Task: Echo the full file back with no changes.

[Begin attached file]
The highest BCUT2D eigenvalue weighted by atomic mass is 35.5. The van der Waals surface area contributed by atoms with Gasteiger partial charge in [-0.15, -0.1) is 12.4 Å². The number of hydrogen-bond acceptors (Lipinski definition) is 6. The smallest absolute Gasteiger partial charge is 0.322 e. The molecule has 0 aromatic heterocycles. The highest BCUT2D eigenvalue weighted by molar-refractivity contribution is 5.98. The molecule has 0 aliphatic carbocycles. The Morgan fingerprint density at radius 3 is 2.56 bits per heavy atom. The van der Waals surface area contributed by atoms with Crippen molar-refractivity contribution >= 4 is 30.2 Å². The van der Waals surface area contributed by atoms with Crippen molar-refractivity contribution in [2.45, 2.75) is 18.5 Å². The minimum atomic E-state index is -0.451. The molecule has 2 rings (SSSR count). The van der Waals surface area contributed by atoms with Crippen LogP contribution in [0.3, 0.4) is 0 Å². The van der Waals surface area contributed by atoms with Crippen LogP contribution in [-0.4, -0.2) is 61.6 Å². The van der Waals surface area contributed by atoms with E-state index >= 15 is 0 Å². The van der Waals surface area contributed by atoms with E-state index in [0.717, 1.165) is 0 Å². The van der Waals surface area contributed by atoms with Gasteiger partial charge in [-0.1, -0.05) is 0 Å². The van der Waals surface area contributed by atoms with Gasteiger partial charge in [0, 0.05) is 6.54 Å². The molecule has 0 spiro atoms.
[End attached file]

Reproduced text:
The highest BCUT2D eigenvalue weighted by atomic mass is 35.5. The van der Waals surface area contributed by atoms with Gasteiger partial charge in [-0.15, -0.1) is 12.4 Å². The number of hydrogen-bond acceptors (Lipinski definition) is 6. The smallest absolute Gasteiger partial charge is 0.322 e. The molecule has 0 aromatic heterocycles. The highest BCUT2D eigenvalue weighted by molar-refractivity contribution is 5.98. The molecule has 0 aliphatic carbocycles. The Morgan fingerprint density at radius 3 is 2.56 bits per heavy atom. The van der Waals surface area contributed by atoms with Crippen molar-refractivity contribution >= 4 is 30.2 Å². The van der Waals surface area contributed by atoms with Crippen molar-refractivity contribution in [2.45, 2.75) is 18.5 Å². The minimum atomic E-state index is -0.451. The molecule has 2 rings (SSSR count). The van der Waals surface area contributed by atoms with Crippen LogP contribution in [0.3, 0.4) is 0 Å². The van der Waals surface area contributed by atoms with Crippen LogP contribution in [-0.4, -0.2) is 61.6 Å². The van der Waals surface area contributed by atoms with E-state index >= 15 is 0 Å². The van der Waals surface area contributed by atoms with E-state index in [0.717, 1.165) is 0 Å². The van der Waals surface area contributed by atoms with Gasteiger partial charge in [-0.1, -0.05) is 0 Å². The van der Waals surface area contributed by atoms with Gasteiger partial charge in [0, 0.05) is 6.54 Å². The molecule has 0 spiro atoms.